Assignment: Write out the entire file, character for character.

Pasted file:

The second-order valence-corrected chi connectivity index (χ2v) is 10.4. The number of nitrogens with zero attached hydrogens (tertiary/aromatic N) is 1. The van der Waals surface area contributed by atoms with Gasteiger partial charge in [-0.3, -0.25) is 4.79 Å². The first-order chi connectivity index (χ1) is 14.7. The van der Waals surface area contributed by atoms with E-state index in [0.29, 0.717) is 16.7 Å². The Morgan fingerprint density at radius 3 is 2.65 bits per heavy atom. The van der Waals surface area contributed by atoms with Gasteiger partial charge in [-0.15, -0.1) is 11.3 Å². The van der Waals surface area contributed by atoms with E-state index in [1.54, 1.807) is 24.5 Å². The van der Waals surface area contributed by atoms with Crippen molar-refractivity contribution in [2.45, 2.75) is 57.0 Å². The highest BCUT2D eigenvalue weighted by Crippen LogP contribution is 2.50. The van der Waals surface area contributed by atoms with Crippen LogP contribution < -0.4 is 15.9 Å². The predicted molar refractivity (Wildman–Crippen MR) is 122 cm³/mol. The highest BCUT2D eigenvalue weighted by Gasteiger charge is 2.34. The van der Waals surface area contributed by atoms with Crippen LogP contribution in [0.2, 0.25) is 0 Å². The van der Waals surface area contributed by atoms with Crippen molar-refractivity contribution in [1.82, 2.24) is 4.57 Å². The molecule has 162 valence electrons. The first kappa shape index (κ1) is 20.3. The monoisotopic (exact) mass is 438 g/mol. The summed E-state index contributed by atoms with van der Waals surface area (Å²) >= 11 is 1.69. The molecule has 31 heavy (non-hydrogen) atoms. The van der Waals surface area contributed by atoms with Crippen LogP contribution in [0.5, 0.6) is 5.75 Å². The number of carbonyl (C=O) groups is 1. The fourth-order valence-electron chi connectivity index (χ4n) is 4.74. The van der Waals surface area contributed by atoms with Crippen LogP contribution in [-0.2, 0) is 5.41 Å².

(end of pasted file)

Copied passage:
The second-order valence-corrected chi connectivity index (χ2v) is 10.4. The number of nitrogens with zero attached hydrogens (tertiary/aromatic N) is 1. The van der Waals surface area contributed by atoms with Gasteiger partial charge in [-0.3, -0.25) is 4.79 Å². The first-order chi connectivity index (χ1) is 14.7. The van der Waals surface area contributed by atoms with E-state index in [0.29, 0.717) is 16.7 Å². The Morgan fingerprint density at radius 3 is 2.65 bits per heavy atom. The van der Waals surface area contributed by atoms with Gasteiger partial charge in [-0.15, -0.1) is 11.3 Å². The van der Waals surface area contributed by atoms with E-state index in [1.54, 1.807) is 24.5 Å². The van der Waals surface area contributed by atoms with Crippen molar-refractivity contribution in [2.45, 2.75) is 57.0 Å². The highest BCUT2D eigenvalue weighted by Crippen LogP contribution is 2.50. The van der Waals surface area contributed by atoms with Crippen LogP contribution < -0.4 is 15.9 Å². The predicted molar refractivity (Wildman–Crippen MR) is 122 cm³/mol. The highest BCUT2D eigenvalue weighted by Gasteiger charge is 2.34. The van der Waals surface area contributed by atoms with Crippen LogP contribution in [0.2, 0.25) is 0 Å². The van der Waals surface area contributed by atoms with Crippen molar-refractivity contribution in [1.82, 2.24) is 4.57 Å². The molecule has 162 valence electrons. The first kappa shape index (κ1) is 20.3. The monoisotopic (exact) mass is 438 g/mol. The summed E-state index contributed by atoms with van der Waals surface area (Å²) >= 11 is 1.69. The molecule has 31 heavy (non-hydrogen) atoms. The van der Waals surface area contributed by atoms with Crippen LogP contribution in [0.5, 0.6) is 5.75 Å². The number of carbonyl (C=O) groups is 1. The fourth-order valence-electron chi connectivity index (χ4n) is 4.74. The van der Waals surface area contributed by atoms with Crippen LogP contribution in [-0.2, 0) is 5.41 Å².